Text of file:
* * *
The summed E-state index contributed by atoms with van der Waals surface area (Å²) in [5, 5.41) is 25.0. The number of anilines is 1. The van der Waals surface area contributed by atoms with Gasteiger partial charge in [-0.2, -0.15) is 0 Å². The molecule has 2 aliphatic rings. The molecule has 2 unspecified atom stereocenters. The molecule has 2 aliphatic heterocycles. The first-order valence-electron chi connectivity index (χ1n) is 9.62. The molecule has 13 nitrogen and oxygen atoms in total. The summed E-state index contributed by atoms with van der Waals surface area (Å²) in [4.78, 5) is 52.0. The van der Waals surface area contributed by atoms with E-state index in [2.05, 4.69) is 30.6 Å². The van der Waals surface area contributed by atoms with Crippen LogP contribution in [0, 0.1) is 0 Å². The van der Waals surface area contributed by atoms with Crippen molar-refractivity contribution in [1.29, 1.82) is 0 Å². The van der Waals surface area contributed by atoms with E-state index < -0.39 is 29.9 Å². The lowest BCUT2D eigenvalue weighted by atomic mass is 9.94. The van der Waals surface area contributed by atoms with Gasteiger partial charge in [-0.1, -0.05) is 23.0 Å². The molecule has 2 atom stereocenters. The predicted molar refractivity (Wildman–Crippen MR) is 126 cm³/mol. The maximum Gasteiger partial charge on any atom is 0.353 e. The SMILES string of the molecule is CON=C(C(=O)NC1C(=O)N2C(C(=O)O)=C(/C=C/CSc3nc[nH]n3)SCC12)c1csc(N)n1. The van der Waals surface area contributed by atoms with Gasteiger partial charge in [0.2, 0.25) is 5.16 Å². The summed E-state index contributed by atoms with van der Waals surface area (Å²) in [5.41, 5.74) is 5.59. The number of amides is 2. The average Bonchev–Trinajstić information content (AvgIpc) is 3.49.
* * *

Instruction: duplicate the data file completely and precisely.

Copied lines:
The summed E-state index contributed by atoms with van der Waals surface area (Å²) in [5, 5.41) is 25.0. The number of anilines is 1. The van der Waals surface area contributed by atoms with Gasteiger partial charge in [-0.2, -0.15) is 0 Å². The molecule has 2 aliphatic rings. The molecule has 2 unspecified atom stereocenters. The molecule has 2 aliphatic heterocycles. The first-order valence-electron chi connectivity index (χ1n) is 9.62. The molecule has 13 nitrogen and oxygen atoms in total. The summed E-state index contributed by atoms with van der Waals surface area (Å²) in [4.78, 5) is 52.0. The van der Waals surface area contributed by atoms with E-state index in [2.05, 4.69) is 30.6 Å². The van der Waals surface area contributed by atoms with Crippen LogP contribution in [0, 0.1) is 0 Å². The van der Waals surface area contributed by atoms with Crippen molar-refractivity contribution in [1.29, 1.82) is 0 Å². The van der Waals surface area contributed by atoms with E-state index < -0.39 is 29.9 Å². The lowest BCUT2D eigenvalue weighted by atomic mass is 9.94. The van der Waals surface area contributed by atoms with Gasteiger partial charge in [-0.1, -0.05) is 23.0 Å². The molecule has 2 atom stereocenters. The predicted molar refractivity (Wildman–Crippen MR) is 126 cm³/mol. The maximum Gasteiger partial charge on any atom is 0.353 e. The SMILES string of the molecule is CON=C(C(=O)NC1C(=O)N2C(C(=O)O)=C(/C=C/CSc3nc[nH]n3)SCC12)c1csc(N)n1. The van der Waals surface area contributed by atoms with Gasteiger partial charge in [0.2, 0.25) is 5.16 Å². The summed E-state index contributed by atoms with van der Waals surface area (Å²) in [5.41, 5.74) is 5.59. The number of amides is 2. The average Bonchev–Trinajstić information content (AvgIpc) is 3.49.